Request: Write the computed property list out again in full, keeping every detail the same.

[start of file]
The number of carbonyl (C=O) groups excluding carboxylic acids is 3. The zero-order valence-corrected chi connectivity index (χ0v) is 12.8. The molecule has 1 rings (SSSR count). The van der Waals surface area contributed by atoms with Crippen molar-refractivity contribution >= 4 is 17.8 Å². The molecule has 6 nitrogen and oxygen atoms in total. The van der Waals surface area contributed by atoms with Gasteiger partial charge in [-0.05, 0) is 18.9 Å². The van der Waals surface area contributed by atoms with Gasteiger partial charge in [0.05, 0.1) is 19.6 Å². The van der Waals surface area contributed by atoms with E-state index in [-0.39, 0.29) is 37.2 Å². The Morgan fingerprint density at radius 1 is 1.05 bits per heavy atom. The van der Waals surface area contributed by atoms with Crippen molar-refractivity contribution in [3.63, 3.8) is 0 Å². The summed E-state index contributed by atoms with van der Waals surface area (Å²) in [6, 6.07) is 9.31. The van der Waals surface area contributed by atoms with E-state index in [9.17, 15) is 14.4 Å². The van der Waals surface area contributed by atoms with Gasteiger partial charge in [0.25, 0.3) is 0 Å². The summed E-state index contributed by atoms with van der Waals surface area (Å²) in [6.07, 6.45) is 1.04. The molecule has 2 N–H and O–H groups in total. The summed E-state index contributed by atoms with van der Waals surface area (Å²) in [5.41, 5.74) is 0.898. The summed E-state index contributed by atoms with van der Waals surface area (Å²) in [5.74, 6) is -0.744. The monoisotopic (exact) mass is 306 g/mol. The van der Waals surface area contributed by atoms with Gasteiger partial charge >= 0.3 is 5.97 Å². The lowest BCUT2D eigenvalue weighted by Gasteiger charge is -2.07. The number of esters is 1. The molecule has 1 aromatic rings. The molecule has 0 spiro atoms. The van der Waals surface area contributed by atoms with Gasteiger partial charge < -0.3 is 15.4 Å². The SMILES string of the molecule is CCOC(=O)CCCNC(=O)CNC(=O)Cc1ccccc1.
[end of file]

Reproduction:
The number of carbonyl (C=O) groups excluding carboxylic acids is 3. The zero-order valence-corrected chi connectivity index (χ0v) is 12.8. The molecule has 1 rings (SSSR count). The van der Waals surface area contributed by atoms with Crippen molar-refractivity contribution >= 4 is 17.8 Å². The molecule has 6 nitrogen and oxygen atoms in total. The van der Waals surface area contributed by atoms with Gasteiger partial charge in [-0.05, 0) is 18.9 Å². The van der Waals surface area contributed by atoms with Gasteiger partial charge in [0.05, 0.1) is 19.6 Å². The van der Waals surface area contributed by atoms with E-state index in [-0.39, 0.29) is 37.2 Å². The Morgan fingerprint density at radius 1 is 1.05 bits per heavy atom. The van der Waals surface area contributed by atoms with Crippen molar-refractivity contribution in [3.63, 3.8) is 0 Å². The summed E-state index contributed by atoms with van der Waals surface area (Å²) in [6, 6.07) is 9.31. The van der Waals surface area contributed by atoms with E-state index in [9.17, 15) is 14.4 Å². The van der Waals surface area contributed by atoms with Gasteiger partial charge in [0.25, 0.3) is 0 Å². The summed E-state index contributed by atoms with van der Waals surface area (Å²) in [6.07, 6.45) is 1.04. The molecule has 2 N–H and O–H groups in total. The summed E-state index contributed by atoms with van der Waals surface area (Å²) in [5.41, 5.74) is 0.898. The summed E-state index contributed by atoms with van der Waals surface area (Å²) in [5.74, 6) is -0.744. The monoisotopic (exact) mass is 306 g/mol. The van der Waals surface area contributed by atoms with Gasteiger partial charge >= 0.3 is 5.97 Å². The lowest BCUT2D eigenvalue weighted by Gasteiger charge is -2.07. The number of esters is 1. The molecule has 1 aromatic rings. The molecule has 0 spiro atoms. The van der Waals surface area contributed by atoms with Gasteiger partial charge < -0.3 is 15.4 Å². The SMILES string of the molecule is CCOC(=O)CCCNC(=O)CNC(=O)Cc1ccccc1.